We have a little deck leading off our open-plan work area, and this is a great place to sit and watch birds moving through the trees in our back garden. It also provides a good vantage point to look into the adjoining nature reserve where Red Duiker often tiptoe along our fence line. On some evenings we set a table and eat out on the deck, and if we are lucky then the voices of owls and nightjars will not be obliterated by the anxious howling of the neighbour’s hounds.
Earlier this month, we were enjoying a meal on the deck when a pair of African Wood-Owls began calling in a large White Stinkwood tree. This is truly one of the most evocative sounds – a melodic duet with the male hooting ‘who, who . . . . who are you’ and the female responding with a drawn-out ‘whooooooo’ in her higher-pitched voice.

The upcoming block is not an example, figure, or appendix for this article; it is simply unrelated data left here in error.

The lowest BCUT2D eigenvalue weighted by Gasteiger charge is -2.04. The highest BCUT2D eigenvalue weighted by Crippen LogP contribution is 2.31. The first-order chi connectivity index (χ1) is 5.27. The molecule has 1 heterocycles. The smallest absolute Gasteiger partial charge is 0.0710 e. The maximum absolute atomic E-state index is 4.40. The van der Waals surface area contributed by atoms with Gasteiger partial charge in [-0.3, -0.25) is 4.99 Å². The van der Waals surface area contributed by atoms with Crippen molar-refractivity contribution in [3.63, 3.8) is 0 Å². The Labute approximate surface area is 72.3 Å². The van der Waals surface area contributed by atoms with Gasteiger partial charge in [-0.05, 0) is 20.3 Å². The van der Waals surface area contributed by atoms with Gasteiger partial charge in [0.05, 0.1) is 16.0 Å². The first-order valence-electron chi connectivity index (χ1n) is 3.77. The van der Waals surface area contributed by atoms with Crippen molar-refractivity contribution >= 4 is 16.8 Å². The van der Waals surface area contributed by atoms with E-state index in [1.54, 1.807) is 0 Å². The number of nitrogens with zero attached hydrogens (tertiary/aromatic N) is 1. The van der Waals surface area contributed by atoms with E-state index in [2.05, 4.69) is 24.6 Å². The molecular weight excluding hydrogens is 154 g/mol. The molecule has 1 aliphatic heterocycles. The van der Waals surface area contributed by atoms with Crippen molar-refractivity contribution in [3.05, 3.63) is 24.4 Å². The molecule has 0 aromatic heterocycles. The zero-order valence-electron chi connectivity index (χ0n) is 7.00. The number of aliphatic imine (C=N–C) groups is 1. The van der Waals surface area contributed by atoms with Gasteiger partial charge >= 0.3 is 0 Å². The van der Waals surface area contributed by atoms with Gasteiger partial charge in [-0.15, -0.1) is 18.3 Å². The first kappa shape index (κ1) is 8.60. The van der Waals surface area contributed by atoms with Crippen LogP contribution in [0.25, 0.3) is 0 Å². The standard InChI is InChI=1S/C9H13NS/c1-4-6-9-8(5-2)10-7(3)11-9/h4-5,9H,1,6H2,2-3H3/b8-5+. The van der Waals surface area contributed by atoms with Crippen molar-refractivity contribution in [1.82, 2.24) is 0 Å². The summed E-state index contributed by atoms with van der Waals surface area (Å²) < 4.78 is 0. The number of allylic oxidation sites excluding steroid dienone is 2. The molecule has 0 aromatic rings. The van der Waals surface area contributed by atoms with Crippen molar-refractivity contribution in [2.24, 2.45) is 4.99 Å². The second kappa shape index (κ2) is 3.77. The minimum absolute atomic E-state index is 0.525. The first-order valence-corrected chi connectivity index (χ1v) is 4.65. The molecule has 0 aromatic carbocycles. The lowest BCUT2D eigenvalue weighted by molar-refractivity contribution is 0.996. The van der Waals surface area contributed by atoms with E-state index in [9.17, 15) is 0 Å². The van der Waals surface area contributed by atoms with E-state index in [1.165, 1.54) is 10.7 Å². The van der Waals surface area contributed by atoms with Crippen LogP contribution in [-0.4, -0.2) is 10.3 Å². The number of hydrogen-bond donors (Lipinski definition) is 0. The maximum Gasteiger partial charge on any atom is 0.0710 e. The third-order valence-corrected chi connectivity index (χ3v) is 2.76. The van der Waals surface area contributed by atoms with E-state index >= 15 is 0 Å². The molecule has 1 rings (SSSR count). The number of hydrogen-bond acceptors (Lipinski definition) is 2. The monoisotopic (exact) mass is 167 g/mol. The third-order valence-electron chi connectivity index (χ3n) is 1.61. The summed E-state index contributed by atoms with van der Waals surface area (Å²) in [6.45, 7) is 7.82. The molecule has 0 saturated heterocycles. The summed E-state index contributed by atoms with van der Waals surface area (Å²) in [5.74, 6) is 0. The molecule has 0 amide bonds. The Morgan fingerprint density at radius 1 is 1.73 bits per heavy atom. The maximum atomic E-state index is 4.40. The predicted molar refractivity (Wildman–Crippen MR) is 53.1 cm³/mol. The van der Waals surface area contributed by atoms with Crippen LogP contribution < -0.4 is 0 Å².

To our great delight, one of the owls landed on the lower branch of a pale-barked Lavender Tree and peered down at us. I illuminated the unexpected dinner guest with a small beam aimed just below its perch. In the meantime, the lantern on the table had lit up the wall behind us and lured a Tropical House Gecko out for a feast of moths. Silently, and this time to our astonishment, the owl launched itself from the branch, flew directly at the table, swooped over our heads, and deftly snatched the gecko off the wall. The nocturnal lizard gave out an audible screech as it was carried off into the night.
Turaco Wood, Nelspruit, South Africa, March 2012.